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Cannon AFB assists Hurricane Irma disaster relief

  • Published
  • By Staff Sgt. Michael Washburn
  • 27th Special Operations Wing Public Affairs

In response to the devastation throughout the eastern Caribbean caused by hurricane Irma, Cannon Air Force Base deployed Airmen and aircraft in support of relief operations.


The base deployed three MC-130J Commando II aircraft and roughly 100 personnel consisting of aircrew, maintenance, medical, security forces Deployed Aircraft Ground Response Element airmen and special tactics personnel from Hurlburt Field, Florida, to support operations in the region, to include: St. Martin, the British Virgin Islands and Anguilla.


“What we’ve been doing is using our specialized air mobility with our MC-130s and our special tactics personnel to evacuate American citizens from all three of those locations,” said Col. Michael Jackson, 27th Special Operations Group commander and Joint Special Operations Air Component-South commander. “We’re also providing austere air traffic control, to conduct assessments of airfields and helicopter landing zones, and assessments of where aid can be distributed.”


When Hurricane Irma hit the region Sept.5, the process for mobilizing Cannons capabilities to help began almost immediately.


“We received the initial indication that this may be a mission for us I believe on Sept 7,” said Lt. Col. Matthew Bartlett, 9th Special Operation Squadron commander. “The final tasking for us to deploy and support occurred on Sept. 10.”


After receiving their tasking to assist in the relief effort, the Airmen and aircraft were able to depart Cannon, make a stop at Hurlburt Field, Florida, to pick up more assets and arrive at their mission location within 24 hours.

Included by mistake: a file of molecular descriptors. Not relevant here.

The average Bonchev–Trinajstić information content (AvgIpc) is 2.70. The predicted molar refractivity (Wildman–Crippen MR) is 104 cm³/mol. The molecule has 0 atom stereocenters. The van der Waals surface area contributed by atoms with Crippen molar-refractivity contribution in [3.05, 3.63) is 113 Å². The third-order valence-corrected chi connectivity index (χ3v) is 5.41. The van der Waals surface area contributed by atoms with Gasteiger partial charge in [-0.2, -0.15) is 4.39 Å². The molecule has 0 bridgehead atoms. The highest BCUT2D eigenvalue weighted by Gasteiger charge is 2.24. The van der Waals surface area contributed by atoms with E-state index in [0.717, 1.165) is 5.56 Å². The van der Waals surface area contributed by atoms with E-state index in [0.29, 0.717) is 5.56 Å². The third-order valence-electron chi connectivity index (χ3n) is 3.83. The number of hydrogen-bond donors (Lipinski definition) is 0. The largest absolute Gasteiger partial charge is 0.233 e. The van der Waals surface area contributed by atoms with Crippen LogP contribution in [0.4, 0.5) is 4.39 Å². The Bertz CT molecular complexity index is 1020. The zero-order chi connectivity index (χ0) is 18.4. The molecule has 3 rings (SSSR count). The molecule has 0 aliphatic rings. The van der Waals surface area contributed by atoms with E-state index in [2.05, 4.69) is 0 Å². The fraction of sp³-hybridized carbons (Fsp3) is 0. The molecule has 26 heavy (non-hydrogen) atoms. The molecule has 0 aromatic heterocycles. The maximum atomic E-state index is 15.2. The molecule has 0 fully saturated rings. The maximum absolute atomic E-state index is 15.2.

Even though Cannon is a special operations base versus an airlift wing, the Airmen of Cannon have specialized training and are prepared to assist in these types of disaster relief missions according to Bartlett.


“We’re ready for whatever our government asks us to do,” he said. “What we’re doing here is air-land missions to sometimes challenging airfields so this is something that our crews are certainly trained to do in order to support this effort.”


When they arrived, they were able to see for themselves the damage that had occurred. According to Jackson there’s a lot of structural, roadway, power line and infrastructure damage. Distribution systems for water are also largely affected and the majority of the population is without electricity.


While the military is supporting local first responders The magnitude of the damage is staggering, but Jackson praised the work done.


“All the Air Force Special Operations Command assets have been doing a fantastic job,” Jackson said. “We are largely, through our actions, pacing and shaping the U.S. military relief effort in those three affected areas. We’re working day and night in challenging conditions but there’s a lot of compassion with the people that are in need.”


According to Jackson, there is no set end date to the mission, and he said that they’ll remain there as long as it takes to ensure the relief effort is successful.


“There are Americans down there and our allies and humanity in general that we’re trying to help and so we have a lot of compassion for that,” Jackson said. “The Air Force brings unique capabilities to bear in disaster responses, and we offer them to the federal effort that’s ongoing. We’re bringing these capabilities that nobody else has and doing what nobody else can do at least at the pace and rate at which we’re doing them.”


As of Sept.13, Cannon and Hurlburt Field personnel are credited with 36 sorties and four airfield assessments, resulting in the safe evacuation of 309 American citizens from the most affected areas.